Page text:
North Dakota Farmers Union is touting the economic and environmental benefits of ethanol, pushing for higher blends, in an effort to bump up demand and prices in the flooded corn market.
“Ethanol drives the demand for corn, and corn sets the price for all other commodities,” said North Dakota Farmers Union President Mark Watne. “It’s important we reduce regulatory burdens that impede the growth of ethanol in the marketplace. Ethanol production is good for American farmers. It’s good for our economy. It’s good for our environment.”
The organization’s recently launched initiative will include approaching legislators and regulators about expanding markets for higher blends of ethanol, such as E30, and advanced biofuels.
“E30 is kind of the sweet spot of the fuel blends,” said Wimbledon farmer Mike Clemens, as he watched combines roll around the field harvesting his wheat crop on Wednesday.
He said the blend gives drivers better mileage and air quality gets better because refiners don’t have to add as much benzine to their product.
“It’s all good,” Clemens said. “There are just regulations in the way for making it happen.”
Clemens, a member of North Dakota Corn Growers Association, said he would like to see a new registered blend of ethanol. E10 and E85 are the U.S. Environmental Protection Agency’s current registered options, with allowances for E15 blends from Sept. 1 through June 1.
E30 is the logical next choice, according to Clemens. And while at an ethanol conference in Omaha recently, Clemens said Nebraska Gov. Pete Ricketts told the crowd the Trump administration has been willing to listen.
Watne said studies have been done proving feasible E30 blend usage in non-flex fuel vehicles but no official federal testing has taken place, halting the blend’s adoption.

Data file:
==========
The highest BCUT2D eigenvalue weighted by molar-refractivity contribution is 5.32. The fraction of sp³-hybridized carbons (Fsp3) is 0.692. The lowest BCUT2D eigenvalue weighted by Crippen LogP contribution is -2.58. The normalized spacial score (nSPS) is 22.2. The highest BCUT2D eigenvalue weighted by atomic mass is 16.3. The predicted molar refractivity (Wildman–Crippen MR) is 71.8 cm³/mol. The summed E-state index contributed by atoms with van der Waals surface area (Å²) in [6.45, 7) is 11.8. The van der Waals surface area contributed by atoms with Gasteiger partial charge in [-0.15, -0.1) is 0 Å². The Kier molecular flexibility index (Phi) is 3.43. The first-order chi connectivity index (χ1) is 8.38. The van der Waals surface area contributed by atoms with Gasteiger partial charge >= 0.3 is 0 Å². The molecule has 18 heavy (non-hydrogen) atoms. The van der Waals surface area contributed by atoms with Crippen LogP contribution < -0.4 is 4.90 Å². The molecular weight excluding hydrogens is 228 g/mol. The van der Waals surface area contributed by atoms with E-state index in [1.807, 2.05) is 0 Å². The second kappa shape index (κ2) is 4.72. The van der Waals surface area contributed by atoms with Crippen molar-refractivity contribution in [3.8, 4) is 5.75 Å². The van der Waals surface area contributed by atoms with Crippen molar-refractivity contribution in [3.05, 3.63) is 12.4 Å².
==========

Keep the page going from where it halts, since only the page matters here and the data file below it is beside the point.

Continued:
“We shouldn’t limit something if we know it works,” he said.
In the meantime, groups are organizing efforts to get consumers to run E30 in their non-flex fuel vehicles and log their mileage to develop a data bank of the fuel’s effects, Clemens said.
Right now, there is a large surplus of corn in the country — 2 billion excess bushels — a level Clemens said would be much higher if not for the evolution of ethanol. On his farm, he has gone from 100-bushel averages to more than 150 bushels per acre average and yields are only likely to continue to improve as production rises 2 percent to 5 percent annually.
“We have to find a home for these surpluses,” said Watne, adding that only a major weather event, such as droughts in 2011 and 2012, can solve in the current market.
“Farmers are not making money. We don’t want farmers going broke,” said Watne, whose organization is looking for ways to create demand.
Clemens said one avenue commodity groups are pushing is a federal waiver that would allow E15 to be sold year round. That move could boost ethanol production by 5 billion to 6 billion gallons annually.
At the E15 level, demand for ethanol would go flat as fuel economies improve, according to Watne, who said he expects some push back from the oil industry but is hopeful the two fuel industries can coexist.
Anne Steckel, an energy, environment and agriculture policy specialist, will be leading National Farmers Union’s efforts in Washington, D.C.
“Federal-level policies like the Renewable Fuel Standard have reaped tremendous gains for the farming and rural communities that grow and produce renewable, bio-based fuels,” she said in a statement. “NFU will continue its avid support of the RFS and pursue innovative policy solutions that expand renewable energy demand, development and infrastructure.”
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